LANEY
Tom Worner  /  Pool via AP
Defendant Deanna Laney, left, enters court Tuesday in Tyler, Texas, followed by lead defense attorney F.R. “Buck” Files Jr.
updated 3/31/2004 2:35:02 PM ET 2004-03-31T19:35:02

A psychiatrist for the prosecution testified Wednesday that a mother who crushed her sons’ skulls with rocks was suffering from delusions and did not know right from wrong.

Dr. Park Dietz said Deanna Laney believed God ordered her to kill her children last Mother’s Day weekend. “She struggled over whether to obey God or to selfishly keep her children,” Dietz testified.

Laney, a 39-year-old stay-at-home mother who homeschooled her children, has pleaded innocent by reason of insanity to charges of capital murder and serious injury to a child in the deaths of 8-year-old Joshua and 6-year-old Luke and severe injury to then-14-month-old Aaron.

Dietz said that Laney, who is deeply religious, had a series of delusions on the day of the killings. He said she saw Aaron with a spear, then throwing a rock, then squeezing a frog and believed God was suggesting she should either stab, stone or strangle her children.

Laney at first resisted, but she felt she had to do what she perceived to be God’s will to prove her faith, he said.

“She told me she felt as if the Lord were saying ’If you keep rejecting, it’s going to keep getting worse,”’ Dietz said.

Although he testified for the prosecution, Dietz said Laney didn’t realize her actions were wrong, which means she was legally insane under Texas law.

Prosecutors contend that Laney did know right from wrong when she killed her children in the little town of New Chapel Hill, 100 miles southeast of Dallas. Prosecutors say other evidence suggests she was not insane, but they are not seeking the death penalty.

Two psychiatric experts for the defense, two for the prosecution and one for the judge all have said Laney was insane according to the legal definition. The defense was set to question Dietz when testimony resumed Wednesday.

Laney had delusions in which she would read everyday events or objects as messages from God. When her baby had abnormal bowel movements, for example, she thought it was a message from God that she was not properly “digesting” God’s word, Dietz said.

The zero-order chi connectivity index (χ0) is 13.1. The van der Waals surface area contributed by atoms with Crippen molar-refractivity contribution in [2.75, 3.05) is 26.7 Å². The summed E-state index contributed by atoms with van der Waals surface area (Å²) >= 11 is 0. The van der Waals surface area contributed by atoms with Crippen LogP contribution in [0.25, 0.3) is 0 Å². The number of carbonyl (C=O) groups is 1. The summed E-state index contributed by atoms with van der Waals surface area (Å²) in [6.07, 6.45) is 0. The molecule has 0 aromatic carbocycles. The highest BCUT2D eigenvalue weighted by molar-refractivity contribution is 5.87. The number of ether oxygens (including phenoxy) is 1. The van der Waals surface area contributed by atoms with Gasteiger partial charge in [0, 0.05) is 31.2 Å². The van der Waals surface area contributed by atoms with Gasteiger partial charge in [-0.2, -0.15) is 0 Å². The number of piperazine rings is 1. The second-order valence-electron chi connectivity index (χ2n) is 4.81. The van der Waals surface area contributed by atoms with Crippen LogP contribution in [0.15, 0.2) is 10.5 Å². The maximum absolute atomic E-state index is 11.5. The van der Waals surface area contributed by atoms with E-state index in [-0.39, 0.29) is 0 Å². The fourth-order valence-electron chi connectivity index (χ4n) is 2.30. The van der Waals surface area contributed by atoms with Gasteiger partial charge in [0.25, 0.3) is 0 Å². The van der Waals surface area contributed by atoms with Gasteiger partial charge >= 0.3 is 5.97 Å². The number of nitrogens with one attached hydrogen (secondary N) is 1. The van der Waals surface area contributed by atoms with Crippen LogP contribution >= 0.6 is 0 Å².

“To interpret what a baby leaves in his diaper reflects a mentally ill person,” Dietz said in testimony Tuesday.

Laney had at least one other psychotic experience several years earlier in which she had hallucinations of smelling sulfur she believed was God’s way of alerting her the devil was near, he said.

Also Tuesday, Laney’s husband testified that he saw no change in his wife’s mood before the attack and no clue that she was capable of killing the boys.

“I don’t understand it,” said Keith Laney, who has stood by his wife in court.

Keith Laney, 47, smiled at his wife when prosecutors asked what year they were married but briefly lost his composure at the sight of a poster-sized photograph of the three smiling boys, taken months before the killings.

The jury on Tuesday also saw a crime-scene video of 8-year-old Joshua and 6-year-old Luke, lying dead in a yard, near garden signs that read, “Mom’s Love Grows Here” and “Thank God for Mothers.” The boys were found in their underwear with heavy rocks on their chests.

The video also showed a large spot of blood in a baby bed, where Deanna Laney severely injured the couple’s youngest son, Aaron, 14 months old at the time.

Laney lowered her head during the testimony and wept as graphic autopsy photos were shown to the jury of eight men and four women.

Dietz has worked on other high-profile cases, including those of child killers Andrea Yates and Susan Smith, serial killer Jeffrey Dahmer and “Unabomber” Ted Kaczynski.

In Yates’ case, the Houston mother contended that Satan ordered her to kill her five children to save them from eternal damnation. Dietz concluded that Yates must have known murder was wrong if Satan ordered her to do it. He also saw Yates’ attempts to conceal her murder plans as a sign that she knew they were wrong.

© 2012 The Associated Press. All rights reserved. This material may not be published, broadcast, rewritten or redistributed.

Discuss:

Discussion comments

,

Most active discussions

  1. votes comments
  2. votes comments
  3. votes comments
  4. votes comments